Shoprider battery weighs less, costs more
CARSON, Calif. - Shoprider's new 24-volt lithium-iron battery weighs 6 pounds and potentially has a much longer life than a comparable sealed gel battery that tips the scale at 25 pounds. That's the good news.
The not-so good, or more precisely, problematic news: The advanced technology currently costs about five times as much as a conventional wheelchair battery, and, as of yet, Medicare doesn't offer sufficient reimbursement.
That's a problem Shoprider has begun to tackle by approaching CMS about a possible code for its battery, said President David Lin.
Initially, however, the lack of a HCPCS code hasn't hurt sales. Shoprider introduced the new lithium battery at Medtrade last October on its K0011 Smartie portable wheelchair. Since then, the 93-pound chair has been on perpetual back order.
"We can't keep it in stock," Lin said. "We keep receiving shipments, but it is not enough to satisfy the market. That is a good problem to have."
The chair, buoyed by its lightweight battery, caters to the consumer's demand for portability, he added.
Currently, only Shoprider offers a lithium battery on a power wheelchair--it's included in the price of a Smartie. Graham-Field has a lithium battery in development. In more mainstream applications, the two-wheeled Segway scooter uses a lithium battery, as do many clocks.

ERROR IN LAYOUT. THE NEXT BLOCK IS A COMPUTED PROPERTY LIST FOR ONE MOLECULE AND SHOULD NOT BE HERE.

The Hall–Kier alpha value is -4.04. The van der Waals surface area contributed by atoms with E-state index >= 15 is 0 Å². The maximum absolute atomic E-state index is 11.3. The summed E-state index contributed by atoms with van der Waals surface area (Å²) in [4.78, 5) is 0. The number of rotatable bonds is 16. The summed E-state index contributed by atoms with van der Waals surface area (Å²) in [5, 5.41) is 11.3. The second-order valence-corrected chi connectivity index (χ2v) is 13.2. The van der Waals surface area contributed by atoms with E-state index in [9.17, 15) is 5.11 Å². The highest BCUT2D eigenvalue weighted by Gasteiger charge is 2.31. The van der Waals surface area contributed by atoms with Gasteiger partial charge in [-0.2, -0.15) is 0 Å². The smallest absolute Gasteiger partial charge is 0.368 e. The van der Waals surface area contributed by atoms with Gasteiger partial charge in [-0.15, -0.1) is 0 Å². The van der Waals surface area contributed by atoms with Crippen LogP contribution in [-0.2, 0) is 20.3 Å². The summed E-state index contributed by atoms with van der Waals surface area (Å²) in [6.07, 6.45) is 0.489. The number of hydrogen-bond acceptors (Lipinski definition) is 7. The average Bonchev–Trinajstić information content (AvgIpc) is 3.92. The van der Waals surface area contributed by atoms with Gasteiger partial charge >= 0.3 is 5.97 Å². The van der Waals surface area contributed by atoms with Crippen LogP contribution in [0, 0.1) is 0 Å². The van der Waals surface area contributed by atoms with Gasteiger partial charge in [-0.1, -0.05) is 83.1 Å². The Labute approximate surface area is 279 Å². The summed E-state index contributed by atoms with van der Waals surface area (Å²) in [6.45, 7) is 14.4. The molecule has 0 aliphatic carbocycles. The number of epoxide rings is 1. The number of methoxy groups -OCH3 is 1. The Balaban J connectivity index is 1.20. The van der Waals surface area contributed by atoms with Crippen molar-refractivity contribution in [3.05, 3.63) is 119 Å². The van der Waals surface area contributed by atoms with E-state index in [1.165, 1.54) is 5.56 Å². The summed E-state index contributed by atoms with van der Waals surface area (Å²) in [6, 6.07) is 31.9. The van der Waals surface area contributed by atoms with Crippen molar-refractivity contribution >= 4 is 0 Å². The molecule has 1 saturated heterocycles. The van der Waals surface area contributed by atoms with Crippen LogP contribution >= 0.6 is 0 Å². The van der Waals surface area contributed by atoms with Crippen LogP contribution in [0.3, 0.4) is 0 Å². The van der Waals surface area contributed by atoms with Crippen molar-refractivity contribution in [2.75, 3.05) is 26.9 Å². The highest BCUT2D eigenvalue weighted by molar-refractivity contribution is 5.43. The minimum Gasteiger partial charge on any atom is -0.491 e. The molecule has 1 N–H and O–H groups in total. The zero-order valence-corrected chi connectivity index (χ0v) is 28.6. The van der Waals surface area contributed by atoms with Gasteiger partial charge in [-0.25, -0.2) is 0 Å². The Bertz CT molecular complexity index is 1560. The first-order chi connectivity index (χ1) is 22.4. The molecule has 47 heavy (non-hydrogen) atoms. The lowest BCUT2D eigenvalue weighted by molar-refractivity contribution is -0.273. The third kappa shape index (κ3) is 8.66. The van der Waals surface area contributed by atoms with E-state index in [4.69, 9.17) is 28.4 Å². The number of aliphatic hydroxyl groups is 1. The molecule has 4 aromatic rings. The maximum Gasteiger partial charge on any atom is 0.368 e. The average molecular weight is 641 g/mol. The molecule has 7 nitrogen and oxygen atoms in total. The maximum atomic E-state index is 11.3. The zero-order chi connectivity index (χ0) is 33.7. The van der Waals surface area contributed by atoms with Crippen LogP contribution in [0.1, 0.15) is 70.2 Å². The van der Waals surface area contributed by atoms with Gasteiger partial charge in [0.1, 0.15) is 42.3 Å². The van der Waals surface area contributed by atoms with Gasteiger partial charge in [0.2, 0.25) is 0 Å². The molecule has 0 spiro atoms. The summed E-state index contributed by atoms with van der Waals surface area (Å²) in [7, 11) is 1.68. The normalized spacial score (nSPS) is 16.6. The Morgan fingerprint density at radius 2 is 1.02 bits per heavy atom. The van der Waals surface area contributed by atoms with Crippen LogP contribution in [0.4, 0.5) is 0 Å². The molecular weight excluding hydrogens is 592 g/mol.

In the rehab industry, however, while many acknowledge the lithium battery's great potential, they also call the technology too new and untested to install on wheelchairs or scooters.
"We'd like to see how the chemistry performs," said MK Battery's Dennis Sharp. "It is new and there have been things in the past that have been problematic. But if Shoprider has enough history on it, they may have it figured out."
While no historical data exists with regards to how lithium batteries perform on mobility equipment, laboratory tests indicated that they have the potential to last much longer than sealed gel batteries. Some say the battery could last four to five years.
Medicare allows wheelchair users to bill for a new battery each year. That repeat business appeals to some providers. Others say, however, that if a battery lasted longer and could save them an annual trip to a customer's home, that's good for everyone.
Until recently, Joe Ticer served as Graham-Field's director of rehab and mobility. When it comes to lithium batteries, he said, cost is the biggest barrier to market acceptance.
"But as that is overcome, I think the benefits far outweigh the cost downside," he said. "It is exciting, forward-looking technology, and in the next five years I think it will be commonplace."